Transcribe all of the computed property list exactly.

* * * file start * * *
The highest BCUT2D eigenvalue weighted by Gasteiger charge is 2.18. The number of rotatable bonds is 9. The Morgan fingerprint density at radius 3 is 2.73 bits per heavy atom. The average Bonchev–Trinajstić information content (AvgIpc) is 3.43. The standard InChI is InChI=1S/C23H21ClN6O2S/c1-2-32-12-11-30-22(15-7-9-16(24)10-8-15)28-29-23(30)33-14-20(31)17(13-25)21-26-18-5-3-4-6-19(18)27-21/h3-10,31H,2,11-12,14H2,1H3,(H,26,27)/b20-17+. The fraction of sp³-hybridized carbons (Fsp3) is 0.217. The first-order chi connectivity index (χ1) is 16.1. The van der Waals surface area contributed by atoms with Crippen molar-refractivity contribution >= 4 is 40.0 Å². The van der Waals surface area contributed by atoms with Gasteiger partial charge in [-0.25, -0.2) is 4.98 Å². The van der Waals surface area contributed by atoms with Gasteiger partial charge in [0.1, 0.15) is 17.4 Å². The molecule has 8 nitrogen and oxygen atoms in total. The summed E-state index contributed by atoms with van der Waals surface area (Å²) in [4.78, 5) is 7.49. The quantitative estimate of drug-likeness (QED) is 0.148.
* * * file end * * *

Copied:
The highest BCUT2D eigenvalue weighted by Gasteiger charge is 2.18. The number of rotatable bonds is 9. The Morgan fingerprint density at radius 3 is 2.73 bits per heavy atom. The average Bonchev–Trinajstić information content (AvgIpc) is 3.43. The standard InChI is InChI=1S/C23H21ClN6O2S/c1-2-32-12-11-30-22(15-7-9-16(24)10-8-15)28-29-23(30)33-14-20(31)17(13-25)21-26-18-5-3-4-6-19(18)27-21/h3-10,31H,2,11-12,14H2,1H3,(H,26,27)/b20-17+. The fraction of sp³-hybridized carbons (Fsp3) is 0.217. The first-order chi connectivity index (χ1) is 16.1. The van der Waals surface area contributed by atoms with Crippen molar-refractivity contribution >= 4 is 40.0 Å². The van der Waals surface area contributed by atoms with Gasteiger partial charge in [-0.25, -0.2) is 4.98 Å². The van der Waals surface area contributed by atoms with Gasteiger partial charge in [0.1, 0.15) is 17.4 Å². The molecule has 8 nitrogen and oxygen atoms in total. The summed E-state index contributed by atoms with van der Waals surface area (Å²) in [4.78, 5) is 7.49. The quantitative estimate of drug-likeness (QED) is 0.148.